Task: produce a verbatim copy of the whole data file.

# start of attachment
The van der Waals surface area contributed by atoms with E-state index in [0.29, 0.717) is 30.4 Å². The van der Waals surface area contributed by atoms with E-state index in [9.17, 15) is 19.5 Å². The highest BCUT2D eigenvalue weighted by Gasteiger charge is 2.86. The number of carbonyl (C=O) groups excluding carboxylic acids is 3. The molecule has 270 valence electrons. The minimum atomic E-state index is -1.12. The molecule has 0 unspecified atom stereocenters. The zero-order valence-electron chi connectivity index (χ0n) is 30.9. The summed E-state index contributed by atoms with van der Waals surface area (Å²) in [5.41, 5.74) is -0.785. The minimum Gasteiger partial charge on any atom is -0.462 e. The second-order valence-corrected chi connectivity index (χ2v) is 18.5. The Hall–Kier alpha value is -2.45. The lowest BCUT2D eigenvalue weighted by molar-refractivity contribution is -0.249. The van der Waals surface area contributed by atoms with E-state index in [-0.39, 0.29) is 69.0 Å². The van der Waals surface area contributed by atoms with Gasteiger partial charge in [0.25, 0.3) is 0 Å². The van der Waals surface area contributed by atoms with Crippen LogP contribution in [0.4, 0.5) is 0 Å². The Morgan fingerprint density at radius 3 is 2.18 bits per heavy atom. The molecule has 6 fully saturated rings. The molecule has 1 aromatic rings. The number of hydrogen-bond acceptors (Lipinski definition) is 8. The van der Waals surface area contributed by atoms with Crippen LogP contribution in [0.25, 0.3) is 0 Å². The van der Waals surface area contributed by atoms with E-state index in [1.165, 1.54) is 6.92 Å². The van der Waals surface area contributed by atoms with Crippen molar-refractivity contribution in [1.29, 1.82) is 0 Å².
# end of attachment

The van der Waals surface area contributed by atoms with E-state index in [0.29, 0.717) is 30.4 Å². The van der Waals surface area contributed by atoms with E-state index in [9.17, 15) is 19.5 Å². The highest BCUT2D eigenvalue weighted by Gasteiger charge is 2.86. The number of carbonyl (C=O) groups excluding carboxylic acids is 3. The molecule has 270 valence electrons. The minimum atomic E-state index is -1.12. The molecule has 0 unspecified atom stereocenters. The zero-order valence-electron chi connectivity index (χ0n) is 30.9. The summed E-state index contributed by atoms with van der Waals surface area (Å²) in [5.41, 5.74) is -0.785. The minimum Gasteiger partial charge on any atom is -0.462 e. The second-order valence-corrected chi connectivity index (χ2v) is 18.5. The Hall–Kier alpha value is -2.45. The lowest BCUT2D eigenvalue weighted by molar-refractivity contribution is -0.249. The van der Waals surface area contributed by atoms with E-state index in [-0.39, 0.29) is 69.0 Å². The van der Waals surface area contributed by atoms with Gasteiger partial charge in [0.25, 0.3) is 0 Å². The van der Waals surface area contributed by atoms with Crippen LogP contribution in [0.4, 0.5) is 0 Å². The Morgan fingerprint density at radius 3 is 2.18 bits per heavy atom. The molecule has 6 fully saturated rings. The molecule has 1 aromatic rings. The number of hydrogen-bond acceptors (Lipinski definition) is 8. The van der Waals surface area contributed by atoms with Crippen LogP contribution in [0.25, 0.3) is 0 Å². The van der Waals surface area contributed by atoms with E-state index in [1.165, 1.54) is 6.92 Å². The van der Waals surface area contributed by atoms with Crippen molar-refractivity contribution in [1.29, 1.82) is 0 Å².